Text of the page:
On November 5th, 2021, Congress approved a bipartisan infrastructure bill that allocates $15 billion for lead pipe remediation, $10 billion to remove contaminants in drinking water, and more than $20 billion for projects that address broader drinking water and wastewater needs. An additional $970 million for rural water and wastewater programs and $9 billion for a lead reduction in disadvantaged communities are a part of the pending reconciliation spending bill still to be approved.
In addition to allocating funds to improving water infrastructure, the $1 trillion infrastructure bill funnels billions to states and local governments to upgrade outdated roads, bridges, transit systems, and more. For example, $3.3 billion goes to the forest service to reduce the effects of forest fires, $73 billion goes to modernizing the nation’s electricity grid to allow it to carry renewable energy, and $65 billion goes to connecting hard-to-reach rural communities and low-income city neighborhoods to high-speed internet.
State of U.S. Lead Pipes
While this bill is a massive step forward for fixing water infrastructure, specifically lead pipes, many experts believe that it is not enough. Some say that the actual cost of fully replacing lead pipes could be up to $60 billion. Lead pipes remain a major issue in the United States—an estimated 15 million to 22 million Americans still drink water that entered their home through a lead pipe, with a range of 9.7 million to 12.8 million pipes that are, or may be, lead.
Congress banned the installation of lead pipes in 1986, but they allowed the ones already in use to remain in the ground. Today, utilities often rely on the U.S. Environmental Protection Agency’s (EPA) tests and treatments to mitigate lead instead of replacing the pipes.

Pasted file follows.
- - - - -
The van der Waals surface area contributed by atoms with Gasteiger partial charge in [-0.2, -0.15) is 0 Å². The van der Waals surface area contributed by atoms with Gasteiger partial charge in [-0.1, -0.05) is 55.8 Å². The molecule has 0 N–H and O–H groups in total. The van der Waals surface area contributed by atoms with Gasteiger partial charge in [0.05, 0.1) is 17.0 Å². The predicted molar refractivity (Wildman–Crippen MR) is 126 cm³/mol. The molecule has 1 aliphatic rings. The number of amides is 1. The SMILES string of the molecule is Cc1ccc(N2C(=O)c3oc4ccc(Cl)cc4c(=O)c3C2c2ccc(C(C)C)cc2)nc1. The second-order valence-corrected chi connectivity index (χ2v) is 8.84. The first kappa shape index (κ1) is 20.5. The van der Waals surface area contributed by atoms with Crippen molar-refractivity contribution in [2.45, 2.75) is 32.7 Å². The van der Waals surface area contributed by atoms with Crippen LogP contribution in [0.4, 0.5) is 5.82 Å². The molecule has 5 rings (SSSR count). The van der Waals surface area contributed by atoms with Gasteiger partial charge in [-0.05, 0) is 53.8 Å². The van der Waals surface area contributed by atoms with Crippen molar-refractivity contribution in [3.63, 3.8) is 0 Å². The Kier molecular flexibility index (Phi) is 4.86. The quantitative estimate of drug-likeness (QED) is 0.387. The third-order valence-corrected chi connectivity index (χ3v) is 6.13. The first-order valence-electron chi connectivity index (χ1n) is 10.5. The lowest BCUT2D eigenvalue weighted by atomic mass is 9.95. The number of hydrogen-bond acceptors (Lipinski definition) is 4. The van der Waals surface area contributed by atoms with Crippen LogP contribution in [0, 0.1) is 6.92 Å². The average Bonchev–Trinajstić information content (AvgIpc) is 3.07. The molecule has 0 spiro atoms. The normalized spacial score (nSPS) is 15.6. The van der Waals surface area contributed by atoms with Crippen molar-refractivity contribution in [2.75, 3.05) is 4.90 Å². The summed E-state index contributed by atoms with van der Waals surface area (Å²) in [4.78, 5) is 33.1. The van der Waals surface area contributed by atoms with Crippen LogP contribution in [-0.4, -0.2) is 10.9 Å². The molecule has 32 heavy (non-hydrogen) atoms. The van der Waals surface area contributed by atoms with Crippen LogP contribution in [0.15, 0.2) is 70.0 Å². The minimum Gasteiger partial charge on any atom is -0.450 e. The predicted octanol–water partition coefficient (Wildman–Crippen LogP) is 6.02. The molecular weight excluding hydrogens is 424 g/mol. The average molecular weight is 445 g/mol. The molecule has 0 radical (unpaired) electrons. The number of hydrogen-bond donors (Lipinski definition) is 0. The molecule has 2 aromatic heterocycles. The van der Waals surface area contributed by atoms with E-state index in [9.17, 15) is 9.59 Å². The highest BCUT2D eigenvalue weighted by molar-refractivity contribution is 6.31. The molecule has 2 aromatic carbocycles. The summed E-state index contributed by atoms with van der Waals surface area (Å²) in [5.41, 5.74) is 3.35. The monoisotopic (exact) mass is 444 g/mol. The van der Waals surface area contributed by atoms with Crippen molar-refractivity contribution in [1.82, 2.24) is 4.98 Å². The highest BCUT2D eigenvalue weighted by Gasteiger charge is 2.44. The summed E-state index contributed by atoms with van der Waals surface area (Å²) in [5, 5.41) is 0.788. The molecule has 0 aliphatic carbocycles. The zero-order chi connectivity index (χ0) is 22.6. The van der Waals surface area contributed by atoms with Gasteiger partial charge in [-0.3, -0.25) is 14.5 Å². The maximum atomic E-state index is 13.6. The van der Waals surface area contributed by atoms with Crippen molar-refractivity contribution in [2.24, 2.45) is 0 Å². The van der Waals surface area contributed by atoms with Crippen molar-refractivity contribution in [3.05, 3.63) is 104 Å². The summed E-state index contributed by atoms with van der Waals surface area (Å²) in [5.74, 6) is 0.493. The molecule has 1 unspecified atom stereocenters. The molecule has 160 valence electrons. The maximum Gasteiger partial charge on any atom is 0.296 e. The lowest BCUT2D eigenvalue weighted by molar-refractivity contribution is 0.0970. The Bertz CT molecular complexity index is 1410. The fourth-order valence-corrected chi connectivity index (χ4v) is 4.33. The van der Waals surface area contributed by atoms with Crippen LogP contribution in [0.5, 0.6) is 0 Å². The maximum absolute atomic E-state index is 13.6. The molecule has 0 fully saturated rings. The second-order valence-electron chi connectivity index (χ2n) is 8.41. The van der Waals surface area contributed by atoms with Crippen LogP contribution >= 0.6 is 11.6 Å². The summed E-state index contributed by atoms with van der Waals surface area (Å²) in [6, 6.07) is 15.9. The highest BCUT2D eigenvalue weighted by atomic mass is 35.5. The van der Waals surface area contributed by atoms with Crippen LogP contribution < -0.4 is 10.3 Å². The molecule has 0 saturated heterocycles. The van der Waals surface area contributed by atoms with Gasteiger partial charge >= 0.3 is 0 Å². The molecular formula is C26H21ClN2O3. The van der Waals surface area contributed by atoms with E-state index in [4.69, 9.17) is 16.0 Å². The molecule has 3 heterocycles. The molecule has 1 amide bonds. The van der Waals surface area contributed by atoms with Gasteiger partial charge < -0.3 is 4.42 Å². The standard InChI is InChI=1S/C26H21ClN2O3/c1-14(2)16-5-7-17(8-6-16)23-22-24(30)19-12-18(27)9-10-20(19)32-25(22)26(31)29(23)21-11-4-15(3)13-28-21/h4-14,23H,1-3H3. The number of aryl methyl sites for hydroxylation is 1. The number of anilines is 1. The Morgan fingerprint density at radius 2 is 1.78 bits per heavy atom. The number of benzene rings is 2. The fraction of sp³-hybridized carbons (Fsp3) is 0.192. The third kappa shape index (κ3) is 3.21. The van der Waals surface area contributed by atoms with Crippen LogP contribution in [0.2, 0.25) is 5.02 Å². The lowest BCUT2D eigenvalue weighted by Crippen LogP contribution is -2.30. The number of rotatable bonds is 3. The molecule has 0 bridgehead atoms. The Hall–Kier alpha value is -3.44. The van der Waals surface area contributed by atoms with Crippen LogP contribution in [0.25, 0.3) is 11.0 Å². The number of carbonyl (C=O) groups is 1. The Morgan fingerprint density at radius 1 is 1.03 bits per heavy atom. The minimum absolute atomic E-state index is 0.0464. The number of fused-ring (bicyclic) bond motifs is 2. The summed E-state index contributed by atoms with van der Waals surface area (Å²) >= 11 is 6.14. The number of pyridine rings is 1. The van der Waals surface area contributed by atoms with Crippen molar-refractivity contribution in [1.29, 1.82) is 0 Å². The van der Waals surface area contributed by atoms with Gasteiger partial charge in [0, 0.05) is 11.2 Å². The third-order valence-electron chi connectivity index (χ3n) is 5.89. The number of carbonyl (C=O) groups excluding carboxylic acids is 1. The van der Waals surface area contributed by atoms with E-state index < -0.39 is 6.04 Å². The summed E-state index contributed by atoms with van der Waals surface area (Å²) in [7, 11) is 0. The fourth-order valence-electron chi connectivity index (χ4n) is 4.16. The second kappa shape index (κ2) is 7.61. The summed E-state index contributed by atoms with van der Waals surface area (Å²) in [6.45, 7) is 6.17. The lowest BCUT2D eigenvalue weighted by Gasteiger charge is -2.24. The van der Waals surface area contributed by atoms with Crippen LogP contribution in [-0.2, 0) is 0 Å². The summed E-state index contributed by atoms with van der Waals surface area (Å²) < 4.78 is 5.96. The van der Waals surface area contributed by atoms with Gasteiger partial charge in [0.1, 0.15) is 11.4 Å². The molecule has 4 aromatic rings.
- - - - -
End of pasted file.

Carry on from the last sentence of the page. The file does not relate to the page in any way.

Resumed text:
For the treatments, the EPA issued the Lead and Copper Rule in 1991 to set health standards for lead and copper in drinking water. Under this rule, city utilities should add chemical treatments to their water that coat the inside of lead pipes to create a barrier and seal off the lead from the water.
Even when they’re done correctly, the coatings can quickly break down if the chemical balance is disturbed, and some lead can still get into the water. In Flint, Michigan, all it took for the protective minerals to dissipate was switching Flint’s drinking water source from Lake Huron to the more polluted Flint River. In other cases, shaking caused by nearby construction can temporarily shake loose protective coatings inside lead water pipes and cause lead levels to spike thousands of times higher than the EPA’s required levels.
As for the EPA’s tests, data from Chicago and Michigan reveal that many people may be consuming higher levels of lead than the EPA testing method can detect. Michigan and Chicago’s utilities are no different than any other, they just conducted more rigorous testing than the EPA requires. If other cities did the same, they would likely find similar levels of lead.
While lead-contaminated water can affect all populations, it hits low-income and minority communities the hardest. Many of these communities are located in older, more industrialized areas of a city, and residents are less likely to have the financial resources or political pull to get lead pipes removed. The pending $9 billion for a lead reduction in disadvantaged communities would be a start to ameliorating this issue in these communities.
State of U.S. Water Infrastructure
The state of water infrastructure as a whole in America is as dismal as the state of lead pipes. There is a water main break every two minutes, with an estimated 6 billion gallons of treated water lost each day in the U.S. That’s enough to fill over 9,000 swimming pools each day.
And when natural disasters occur, many water pipes in the U.S. break. For example, when Hurricane Ida came ashore on August 29, 2021, the Category 4 storm ravaged Louisiana’s underfunded and neglected network of underground water pipes. According to the Louisiana Department of Health, 191 water systems experienced water outages due to severed pipes, broken treatment units, and/or power outages; some systems took up to three months to work again.
Many towns have taken actions to prevent further water main damage from natural disasters and aging pipes by switching their pipe system to ductile iron pipes. These pipes are more durable, more resistant to corrosion, and last much longer than other pipes. They are also much more reliable in natural disasters. With this newly approved infrastructure bill, we could see more towns and cities switch from lead pipes to ductile iron pipes to improve their water.